Wall of Education – The most important thing you’ll ever build!

Andy Barrow mentoring students at a secondary school

I’ve come to imagine your education as a wall. The wall of education that you build throughout your early life at home and in the various different institutions that you attend. Your parents and the numerous teachers that you’ll encounter along the way (as well as countless others) are key to helping you build this wall which is just as well because you wouldn’t know how to otherwise, would you?

Strong foundations

So let’s say you’re building your wall….

You’ll have to start with a strong foundation or the entire thing could collapse or subside right? Sadly, many young people don’t even get this, but that’s another post. So for now, we’ll assume that you’re one of the lucky ones!

You learn to read and write and you gain a basic understanding of numbers. Literacy and numeracy set the platform that you then use to build the first few courses of your wall. Literacy and numeracy area reinforced and you strengthen the base with English and maths. Science also comes along early and you begin to understand about living things, states of matter, sounds and electricity.

Then you stack art, computing, design, technology, and geography on top of those bottom courses. The wonders of technology give you and chance to learn in different ways and you start to discover the amazing size, scale, and diversity of our planet. With history, you learn how those who went before contributed to everything we have today. Languages come too – you’ve barely mastered one, but how cool is it that there are so many others!

Gaining momentum

Music reveals yet another way to express yourself and PE helps you take care of what should be the second most treasured thing you possess – your body – the mode of transport for your mind. (The first.)

Andy's 3Cs ChallengeYou’re really building a head of steam now and your wall of education looks to be flying up. You repeat those initial courses over and over again with ever increasing complexity. You may even feel like you’re ready to add a few variations in. Why not specialise in those main building blocks with chemistry, English literature or perhaps multiple languages? Or something completely new like citizenship or religious studies?

The bulk of your wall is done, but you want to finish it off nicely. You pick a few of the bricks that you like most for the last couple of courses and then maybe your absolute favourite to cap it off. At last, your wall looks awesome! Your parents and teachers can all see the wall and some nice people you’ve never met have even sent you some pieces of paper with letters written on them that apparently means they think so too.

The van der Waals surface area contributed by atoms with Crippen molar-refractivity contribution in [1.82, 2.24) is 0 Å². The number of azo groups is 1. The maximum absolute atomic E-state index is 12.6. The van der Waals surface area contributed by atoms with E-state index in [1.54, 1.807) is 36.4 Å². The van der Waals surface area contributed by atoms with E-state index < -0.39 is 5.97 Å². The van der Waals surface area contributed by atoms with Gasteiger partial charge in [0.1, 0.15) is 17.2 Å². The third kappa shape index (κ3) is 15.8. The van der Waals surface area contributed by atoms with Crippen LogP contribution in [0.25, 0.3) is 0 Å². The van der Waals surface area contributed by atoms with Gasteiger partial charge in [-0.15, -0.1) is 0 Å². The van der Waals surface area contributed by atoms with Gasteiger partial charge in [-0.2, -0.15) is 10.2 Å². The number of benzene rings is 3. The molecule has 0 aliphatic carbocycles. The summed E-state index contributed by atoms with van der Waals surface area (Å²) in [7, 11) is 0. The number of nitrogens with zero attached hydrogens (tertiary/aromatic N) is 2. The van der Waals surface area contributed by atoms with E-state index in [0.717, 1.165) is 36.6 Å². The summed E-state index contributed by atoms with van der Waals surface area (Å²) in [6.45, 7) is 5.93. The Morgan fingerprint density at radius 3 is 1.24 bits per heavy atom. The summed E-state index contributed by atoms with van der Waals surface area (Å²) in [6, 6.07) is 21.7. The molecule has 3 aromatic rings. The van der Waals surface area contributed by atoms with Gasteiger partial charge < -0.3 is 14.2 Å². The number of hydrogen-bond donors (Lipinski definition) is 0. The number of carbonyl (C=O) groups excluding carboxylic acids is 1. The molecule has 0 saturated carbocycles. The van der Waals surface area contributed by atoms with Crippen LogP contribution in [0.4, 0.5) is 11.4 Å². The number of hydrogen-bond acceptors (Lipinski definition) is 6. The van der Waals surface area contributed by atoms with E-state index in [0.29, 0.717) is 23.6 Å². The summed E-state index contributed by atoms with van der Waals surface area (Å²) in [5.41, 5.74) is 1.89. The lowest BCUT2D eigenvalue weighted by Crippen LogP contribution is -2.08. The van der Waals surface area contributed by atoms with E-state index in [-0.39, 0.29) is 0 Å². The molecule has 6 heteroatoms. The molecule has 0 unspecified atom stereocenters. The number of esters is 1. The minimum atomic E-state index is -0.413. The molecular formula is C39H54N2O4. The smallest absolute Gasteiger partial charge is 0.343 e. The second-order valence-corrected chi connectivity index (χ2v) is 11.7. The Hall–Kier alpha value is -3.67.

SMASH!

You sit happily on top of your wall. You can see life in front of and you’d say you understand what it’s all about now because “EDUCATION”, right?

Then something strange happens, something you didn’t expect – Life smashes into your lovely wall…. and it shakes!

That interview where you didn’t get the job – Smash.

That time you struggled to get your point across – Smash.

That moment where you couldn’t work effectively in a team – Smash.

That awkward social situation where you didn’t know how to conduct yourself – Smash.

And that time you failed at something and had no idea how to move forward from it, so you just gave up – SMASH.

Where’s the cement?

At first, you think that there is something wrong with the bricks in your wall, but they seem to be fine. In fact, they’re not damaged in the slightest. They just keep falling out of your wall.

Next, you think you may have a duff set of bricks, but it can’t be that. Didn’t everyone get the same ones? Then a few older people with really solid walls start giving you some feedback. They use words and phrases like communication, resilience, teamwork, problem-solving, growth mindset, time management, and emotional intelligence.

You desperately search around for these new bricks. You’ve heard of them before but you can’t recall anyone ever expressly showing them to you… And then finally, you understand. Those “bricks” aren’t bricks at all; they look and feel totally different.